A culture of savings
“A culture of saving at every level of society is critical to the well-being of our citizens, and to the sustained economic health of our country. Programmes that promote personal saving and financial education are as important as sound economic policies.”
“Tax-free savings accounts, tax incentives for retirement savings, initiatives like Savings Month and the like are positive means of promoting a savings culture, but they are not enough to reach South Africans who are still financially illiterate,” warns Grobler.
Her hope is that Ramaphosa’s government will recognise the importance of introducing financial literacy courses to children even at a primary school level and find innovative ways to improve the basic financial education of youth and adults. This, in turn, would hopefully support entrepreneurs in small business growth and encourage South Africans to save and spend wisely.
A silver lining?
As much as South Africa needs to work on repairing its economy, there is a prospect of near-term improvement. “Business confidence plays a big role in savings and investment decisions, both for South Africans and foreign investors,” says Grobler. “An improvement in 2018, following the positive indications on the political and economic stability of the country in December and January, could bolster business sentiment and confidence in the country.”
Adds Saville, “We anticipate that as soon as the next quarter we will start seeing encouraging signs of life from the Index and its underlying components such as the Structural Flow and Structural Environmental Pillar indicators.”
The capital funding for investment, he goes on to say, can only come from savings. “The importance of this element is recognised by Cyril Ramaphosa in his New Deal, which targets 3% GDP growth in 2018 and rising to 5% growth by 2023,” Saville explains. “To put this ambitious plan in place, we need to massively increase levels of investment from around 20% of GDP currently to the National Development Plan (NDP) target of 30%.”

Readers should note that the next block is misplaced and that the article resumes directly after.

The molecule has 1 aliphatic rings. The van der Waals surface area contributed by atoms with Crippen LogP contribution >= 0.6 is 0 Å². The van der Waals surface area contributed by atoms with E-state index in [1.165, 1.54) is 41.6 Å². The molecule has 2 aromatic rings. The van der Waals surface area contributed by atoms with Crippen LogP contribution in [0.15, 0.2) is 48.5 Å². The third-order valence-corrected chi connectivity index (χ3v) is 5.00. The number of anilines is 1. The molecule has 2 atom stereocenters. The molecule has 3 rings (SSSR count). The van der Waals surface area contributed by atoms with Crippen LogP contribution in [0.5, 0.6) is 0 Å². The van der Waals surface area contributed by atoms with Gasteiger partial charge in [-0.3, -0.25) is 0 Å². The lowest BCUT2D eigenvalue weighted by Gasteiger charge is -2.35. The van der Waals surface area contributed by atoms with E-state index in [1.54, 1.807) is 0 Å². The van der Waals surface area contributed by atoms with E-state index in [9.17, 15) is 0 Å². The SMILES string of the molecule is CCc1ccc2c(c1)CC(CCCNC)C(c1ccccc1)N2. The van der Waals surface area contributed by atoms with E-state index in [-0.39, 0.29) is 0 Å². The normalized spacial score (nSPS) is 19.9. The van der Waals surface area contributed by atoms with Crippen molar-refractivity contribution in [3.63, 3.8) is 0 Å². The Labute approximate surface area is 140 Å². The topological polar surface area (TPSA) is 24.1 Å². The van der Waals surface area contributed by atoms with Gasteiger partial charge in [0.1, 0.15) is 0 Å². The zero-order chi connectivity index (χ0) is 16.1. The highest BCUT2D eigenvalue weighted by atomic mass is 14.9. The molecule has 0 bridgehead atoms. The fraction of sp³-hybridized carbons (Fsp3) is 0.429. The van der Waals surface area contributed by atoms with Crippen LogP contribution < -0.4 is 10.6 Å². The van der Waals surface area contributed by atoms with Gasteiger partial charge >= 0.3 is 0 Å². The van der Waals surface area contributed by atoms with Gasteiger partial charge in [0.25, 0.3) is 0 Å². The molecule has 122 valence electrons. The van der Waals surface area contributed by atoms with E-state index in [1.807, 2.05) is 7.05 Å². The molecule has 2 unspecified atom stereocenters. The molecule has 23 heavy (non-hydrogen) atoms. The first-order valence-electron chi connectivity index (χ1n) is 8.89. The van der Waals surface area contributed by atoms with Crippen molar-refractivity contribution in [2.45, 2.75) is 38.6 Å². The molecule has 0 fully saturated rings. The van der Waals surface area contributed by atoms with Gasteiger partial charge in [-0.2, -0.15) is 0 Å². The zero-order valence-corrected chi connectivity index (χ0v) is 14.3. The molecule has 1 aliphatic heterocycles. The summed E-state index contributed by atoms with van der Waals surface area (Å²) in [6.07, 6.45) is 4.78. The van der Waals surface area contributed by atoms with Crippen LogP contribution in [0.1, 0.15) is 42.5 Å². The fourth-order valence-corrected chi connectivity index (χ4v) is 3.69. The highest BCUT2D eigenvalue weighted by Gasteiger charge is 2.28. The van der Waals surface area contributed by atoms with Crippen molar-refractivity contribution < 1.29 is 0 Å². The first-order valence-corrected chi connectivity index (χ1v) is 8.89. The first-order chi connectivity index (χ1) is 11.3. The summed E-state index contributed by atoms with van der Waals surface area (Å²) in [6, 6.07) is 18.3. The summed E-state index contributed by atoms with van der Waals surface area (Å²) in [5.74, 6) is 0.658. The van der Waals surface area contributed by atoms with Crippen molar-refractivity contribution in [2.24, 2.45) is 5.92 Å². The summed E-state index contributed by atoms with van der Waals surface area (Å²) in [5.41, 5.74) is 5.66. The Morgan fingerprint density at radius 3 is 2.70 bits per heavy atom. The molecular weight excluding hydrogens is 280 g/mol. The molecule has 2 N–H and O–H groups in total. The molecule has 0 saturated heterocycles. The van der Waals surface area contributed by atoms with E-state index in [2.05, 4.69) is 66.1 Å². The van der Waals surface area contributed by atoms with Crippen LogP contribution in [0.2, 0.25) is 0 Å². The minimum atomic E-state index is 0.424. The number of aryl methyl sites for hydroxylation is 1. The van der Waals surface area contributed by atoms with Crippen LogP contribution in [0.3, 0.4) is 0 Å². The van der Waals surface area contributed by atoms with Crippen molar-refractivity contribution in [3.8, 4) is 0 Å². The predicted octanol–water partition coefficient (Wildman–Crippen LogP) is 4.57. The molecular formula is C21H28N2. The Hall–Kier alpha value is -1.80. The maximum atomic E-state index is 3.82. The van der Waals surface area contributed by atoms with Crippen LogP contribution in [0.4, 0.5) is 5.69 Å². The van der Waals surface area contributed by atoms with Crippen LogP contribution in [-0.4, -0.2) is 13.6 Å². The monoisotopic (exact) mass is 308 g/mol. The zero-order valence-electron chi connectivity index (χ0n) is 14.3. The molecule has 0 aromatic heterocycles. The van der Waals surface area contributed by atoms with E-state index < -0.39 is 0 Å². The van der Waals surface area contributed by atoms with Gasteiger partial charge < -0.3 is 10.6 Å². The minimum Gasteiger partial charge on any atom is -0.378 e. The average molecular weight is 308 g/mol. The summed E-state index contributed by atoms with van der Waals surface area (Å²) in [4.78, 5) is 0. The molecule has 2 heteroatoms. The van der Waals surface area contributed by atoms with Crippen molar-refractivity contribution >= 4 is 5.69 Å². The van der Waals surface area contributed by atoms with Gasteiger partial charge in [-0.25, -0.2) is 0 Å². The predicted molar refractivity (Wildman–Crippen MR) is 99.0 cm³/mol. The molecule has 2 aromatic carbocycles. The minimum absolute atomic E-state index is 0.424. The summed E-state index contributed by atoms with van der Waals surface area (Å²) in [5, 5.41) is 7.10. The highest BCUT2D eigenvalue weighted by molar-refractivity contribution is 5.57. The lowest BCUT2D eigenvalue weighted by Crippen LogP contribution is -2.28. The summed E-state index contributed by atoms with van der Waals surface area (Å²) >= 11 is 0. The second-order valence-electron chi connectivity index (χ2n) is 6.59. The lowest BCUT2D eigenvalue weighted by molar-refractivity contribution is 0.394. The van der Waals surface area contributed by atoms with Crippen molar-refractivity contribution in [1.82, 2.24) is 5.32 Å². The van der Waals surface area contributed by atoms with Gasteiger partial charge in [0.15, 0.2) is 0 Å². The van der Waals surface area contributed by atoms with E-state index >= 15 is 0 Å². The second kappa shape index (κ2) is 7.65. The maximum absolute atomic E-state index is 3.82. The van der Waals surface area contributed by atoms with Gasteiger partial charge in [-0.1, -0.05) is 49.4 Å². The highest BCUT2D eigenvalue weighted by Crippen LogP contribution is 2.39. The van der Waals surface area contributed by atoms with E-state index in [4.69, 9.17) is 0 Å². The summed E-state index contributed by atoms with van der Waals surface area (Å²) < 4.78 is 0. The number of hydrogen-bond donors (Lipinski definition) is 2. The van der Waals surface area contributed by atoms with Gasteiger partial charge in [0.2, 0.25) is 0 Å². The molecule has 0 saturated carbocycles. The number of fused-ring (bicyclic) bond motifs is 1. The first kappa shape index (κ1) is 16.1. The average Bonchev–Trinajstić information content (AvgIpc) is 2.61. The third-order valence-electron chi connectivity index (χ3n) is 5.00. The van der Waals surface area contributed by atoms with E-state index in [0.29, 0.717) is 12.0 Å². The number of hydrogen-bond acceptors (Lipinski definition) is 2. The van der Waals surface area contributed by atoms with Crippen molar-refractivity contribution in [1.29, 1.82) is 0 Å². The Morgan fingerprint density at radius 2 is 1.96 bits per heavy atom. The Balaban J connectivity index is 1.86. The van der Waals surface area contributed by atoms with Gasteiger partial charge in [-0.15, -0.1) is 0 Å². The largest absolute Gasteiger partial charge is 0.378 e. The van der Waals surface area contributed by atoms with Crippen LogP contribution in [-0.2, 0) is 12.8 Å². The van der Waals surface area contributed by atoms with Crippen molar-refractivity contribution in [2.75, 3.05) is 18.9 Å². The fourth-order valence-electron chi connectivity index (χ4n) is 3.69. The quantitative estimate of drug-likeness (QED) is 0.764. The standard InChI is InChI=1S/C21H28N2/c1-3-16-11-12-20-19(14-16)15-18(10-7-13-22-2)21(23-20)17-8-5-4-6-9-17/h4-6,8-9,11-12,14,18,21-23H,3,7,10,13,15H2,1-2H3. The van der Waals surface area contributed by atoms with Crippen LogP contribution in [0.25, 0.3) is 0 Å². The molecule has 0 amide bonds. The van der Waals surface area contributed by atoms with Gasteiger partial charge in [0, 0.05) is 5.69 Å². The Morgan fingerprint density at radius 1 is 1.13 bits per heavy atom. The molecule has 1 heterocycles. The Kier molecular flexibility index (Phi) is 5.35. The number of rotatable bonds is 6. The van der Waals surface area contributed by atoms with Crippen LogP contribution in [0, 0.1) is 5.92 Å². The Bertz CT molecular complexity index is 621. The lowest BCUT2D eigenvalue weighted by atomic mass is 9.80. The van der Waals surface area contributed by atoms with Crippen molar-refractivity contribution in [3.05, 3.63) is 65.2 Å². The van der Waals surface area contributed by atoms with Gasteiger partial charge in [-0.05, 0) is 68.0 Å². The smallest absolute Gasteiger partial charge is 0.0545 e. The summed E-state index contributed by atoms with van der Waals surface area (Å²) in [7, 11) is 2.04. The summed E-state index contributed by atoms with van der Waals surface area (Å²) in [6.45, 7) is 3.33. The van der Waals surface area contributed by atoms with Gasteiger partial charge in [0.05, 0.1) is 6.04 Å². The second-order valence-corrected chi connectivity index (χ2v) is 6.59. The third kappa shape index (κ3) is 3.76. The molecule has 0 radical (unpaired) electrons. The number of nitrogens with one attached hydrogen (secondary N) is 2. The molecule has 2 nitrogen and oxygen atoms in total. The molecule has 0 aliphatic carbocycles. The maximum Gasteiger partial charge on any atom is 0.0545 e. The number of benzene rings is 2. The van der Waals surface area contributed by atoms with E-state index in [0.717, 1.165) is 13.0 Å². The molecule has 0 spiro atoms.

The importance of a Savings Index
“Although this quarter’s result is the lowest we have for the index from 1990-2017 and does not make for great reading, the reading itself underscores the need for the Index as a robust measurement tool,” Saville points out.
“As a barometer to track and evaluate our country’s savings performance, we believe the Index is becoming increasingly relevant,” agrees Grobler.
“In short, it does not only reflect our overall savings culture but also shows the influence of environmental factors. While we are seeing those influences in the latest figures, we can also be encouraged that it may lag the positive changes that lie ahead and help us emerge from the savings trap.”
“We believe that savings has to be firmly on the agenda as we go into 2018,” Grobler concludes. “For a more inclusive economy and elevated economic growth, we need more investment and to achieve that, we need higher savings.”